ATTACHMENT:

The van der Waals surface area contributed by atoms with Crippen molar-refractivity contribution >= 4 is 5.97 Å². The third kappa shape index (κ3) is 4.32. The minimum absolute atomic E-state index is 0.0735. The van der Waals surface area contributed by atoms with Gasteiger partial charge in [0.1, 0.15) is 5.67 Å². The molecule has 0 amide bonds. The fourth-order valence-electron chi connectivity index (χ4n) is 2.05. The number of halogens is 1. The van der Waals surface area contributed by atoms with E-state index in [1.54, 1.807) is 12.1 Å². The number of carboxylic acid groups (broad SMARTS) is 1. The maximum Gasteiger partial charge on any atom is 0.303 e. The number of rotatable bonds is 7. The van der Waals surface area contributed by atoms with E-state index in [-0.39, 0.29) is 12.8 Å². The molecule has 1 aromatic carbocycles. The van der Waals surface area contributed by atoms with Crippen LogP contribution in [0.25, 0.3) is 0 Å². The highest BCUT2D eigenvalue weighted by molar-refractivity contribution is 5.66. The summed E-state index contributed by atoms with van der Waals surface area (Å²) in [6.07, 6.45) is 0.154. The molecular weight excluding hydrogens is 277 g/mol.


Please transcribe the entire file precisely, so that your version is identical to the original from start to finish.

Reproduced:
The van der Waals surface area contributed by atoms with Crippen molar-refractivity contribution >= 4 is 5.97 Å². The third kappa shape index (κ3) is 4.32. The minimum absolute atomic E-state index is 0.0735. The van der Waals surface area contributed by atoms with Gasteiger partial charge in [0.1, 0.15) is 5.67 Å². The molecule has 0 amide bonds. The fourth-order valence-electron chi connectivity index (χ4n) is 2.05. The number of halogens is 1. The van der Waals surface area contributed by atoms with E-state index in [1.54, 1.807) is 12.1 Å². The number of carboxylic acid groups (broad SMARTS) is 1. The maximum Gasteiger partial charge on any atom is 0.303 e. The number of rotatable bonds is 7. The van der Waals surface area contributed by atoms with E-state index in [-0.39, 0.29) is 12.8 Å². The molecule has 1 aromatic carbocycles. The van der Waals surface area contributed by atoms with Crippen LogP contribution in [0.25, 0.3) is 0 Å². The highest BCUT2D eigenvalue weighted by molar-refractivity contribution is 5.66. The summed E-state index contributed by atoms with van der Waals surface area (Å²) in [6.07, 6.45) is 0.154. The molecular weight excluding hydrogens is 277 g/mol.